|View out the window while waiting for the elevator|
Outside the hotel, it is beautiful, though that is merely the backdrop for the full slate of talks that ranged from OK to great. Generally, however, more of them were closer to great than OK. The problem is that with so many great talks and so little time to write this entry, I don't know which ones to write about.
Here are some of the highlights of the day. Bran Ferren talked compellingly about the combination of engineering and art in the Pantheon in Rome. (Note to self, visit it the next time I'm in Rome!) Marc Kushner presented some very interesting perspectives on the recent evolution in architecture.
Michel Laberge spoke convincingly (and somewhat humorously) about his work at General Fusion on a fusion reactor. Amanda Burden discussed the importance of parks and public spaces in cities and summarized things by saying, "Cities are like parks, people stay because they are having a good time." Matthew Carter, the creator of Microsoft's Georgia and Verdana fonts, described the development of computer fonts which I was fascinated by as I played with Metafont about 30 years ago.
David Kwong, a magician and NY Times crossword puzzle contributor, did an amazing magic trick. He had a woman choose random colors that he could not see to color in a set of animals on a page. He then went through a series of steps which ultimately led to the same combinations of animals and colors appearing in the day's NY Times crossword puzzle which he had authored. The woman sitting next to me had the paper and we confirmed that was indeed the case. I have my theories about how he did this, but it was fun to watch.
|Sir Tim Berners-Lee, Chris Anderson, and Edwin Snowden |
chatting about the future of the Internet.
The best talk was probably a conversation between Chris Anderson and Edwin Snowden. As Snowden is currently hiding in Russia, he attended via a remote presence robot. The technology itself was cool to see and my understanding is that Snowden really enjoyed the ability to look around and be at least somewhat back in North America. The talk is already posted and is well worth watching. It was quite a coup for TED to have arranged the whole thing, especially given the necessary secrecy and security. I am familiar with the many news stories covering the information that Snowden has leaked through a number of press outlets regarding the NSA's extensive surveillance efforts. What I was surprised about was how articulate Snowden was. I came away respecting what he has done and wondering whether I would have similar courage in my convictions.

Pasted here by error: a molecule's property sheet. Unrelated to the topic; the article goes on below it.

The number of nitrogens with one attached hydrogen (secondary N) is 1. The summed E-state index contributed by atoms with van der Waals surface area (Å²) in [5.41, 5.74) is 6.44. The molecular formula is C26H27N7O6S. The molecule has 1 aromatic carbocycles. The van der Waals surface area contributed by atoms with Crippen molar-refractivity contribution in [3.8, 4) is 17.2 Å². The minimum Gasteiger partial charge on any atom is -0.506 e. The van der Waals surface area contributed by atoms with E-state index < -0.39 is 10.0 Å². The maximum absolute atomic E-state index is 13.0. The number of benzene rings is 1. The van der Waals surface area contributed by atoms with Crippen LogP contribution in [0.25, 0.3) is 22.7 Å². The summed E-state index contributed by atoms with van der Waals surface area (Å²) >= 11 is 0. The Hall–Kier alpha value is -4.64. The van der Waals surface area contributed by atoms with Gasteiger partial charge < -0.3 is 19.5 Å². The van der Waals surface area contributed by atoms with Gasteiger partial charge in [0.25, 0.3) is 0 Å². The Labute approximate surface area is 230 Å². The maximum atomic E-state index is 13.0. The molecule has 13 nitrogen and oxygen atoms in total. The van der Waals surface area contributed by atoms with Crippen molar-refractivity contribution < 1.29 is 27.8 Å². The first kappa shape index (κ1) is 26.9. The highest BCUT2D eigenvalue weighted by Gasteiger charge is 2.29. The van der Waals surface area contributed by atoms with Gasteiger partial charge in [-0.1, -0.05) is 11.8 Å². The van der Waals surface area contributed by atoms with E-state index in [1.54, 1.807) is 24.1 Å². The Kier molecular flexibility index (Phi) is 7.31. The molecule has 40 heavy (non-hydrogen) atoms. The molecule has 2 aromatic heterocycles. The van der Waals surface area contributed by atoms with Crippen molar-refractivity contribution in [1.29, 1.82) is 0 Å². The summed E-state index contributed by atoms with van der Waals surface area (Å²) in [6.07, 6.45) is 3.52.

There were two afternoon sessions for speakers at TEDActive. The first was called TEDYou and was about ten 6-minute talks. They ranged from advances in battling cancer to a video of a pod of killer whales attacking a blue whale to a description of a carbon fiber sitar. None of them were great, but they were all enjoyable. I particularly enjoyed Jill Sobule's song about having to wear orthopedic shoes as a child. While I definitely identified with that, what made the song was her mom being on stage to sing her rebuttal/reasoning for the shoes. Kelly (one of the TEDActive co-hosts) and her mom joined in for the chorus.
|June and Kelly (Jelly) moderating the TEDActive session|
The second TEDActive session was five speakers giving more traditional TED talks from the TEDActive stage. They were all interesting and very good, worthy of the main TED stage. The one that particularly touched me was an intricate story by Rives (the other TEDActive co-host) about how his silly observation of the prevalence of references to 4:00am reluctantly grew into a hobby and then into a project. And, how it ultimately wrapped back around and connected him to a poignant moment in his past. It was amazingly well done.
The afternoon session on the main TED stage included a very good interview with Bill and Melinda Gates. Among the many interesting things they discussed, Bill Gates said, "I want my kids to be able to do anything, but not have enough money to do nothing." Next, the TED Prize winner (Charmian Gooch) told of her wish to eliminate anonymous corporations. This was an issue I knew nothing about, but now strongly believe is a problem that needs to be solved. Her talk is now online so you can learn more about the issue yourself.
The day's talks wrapped up with a musical performance by Sting. He did a solo performance of a number of songs from his new musical about his childhood growing up in the shadow of a major shipyard. He finished with an encore of Message in a Bottle with the whole audience singing along. It was a perfect ending to a long day of sessions.
The day was not over, however. Instead, we went to dinner at one of a few different restaurants at Aspen. Mine was at the Garibaldi Lift Co. Bar & Grill. The place had a typical ski resort rustic lodge feel about it. The food was good, but that was not the point of the evening. The only customers were from TEDActive and the goal was to mingle. At my table, I spoke with a couple from Montana involved in biomimicry (one of them was one of the TEDActive speakers), a young female student from Kosovo attending on a grant from the Bill & Melinda Gates Foundation, a man from Tokyo who had organized a TEDx for kids, and a TEDx organizer from China. The conversation covered everything from the dangers of trying to help with the TED Prize Wish to martial arts to working in the family business to salsa dancing and pretty much everything in between.
As I put the finishing touches on this entry, the next day is about to begin. I'm just not sure where to find room in my shrinking brain for anything more.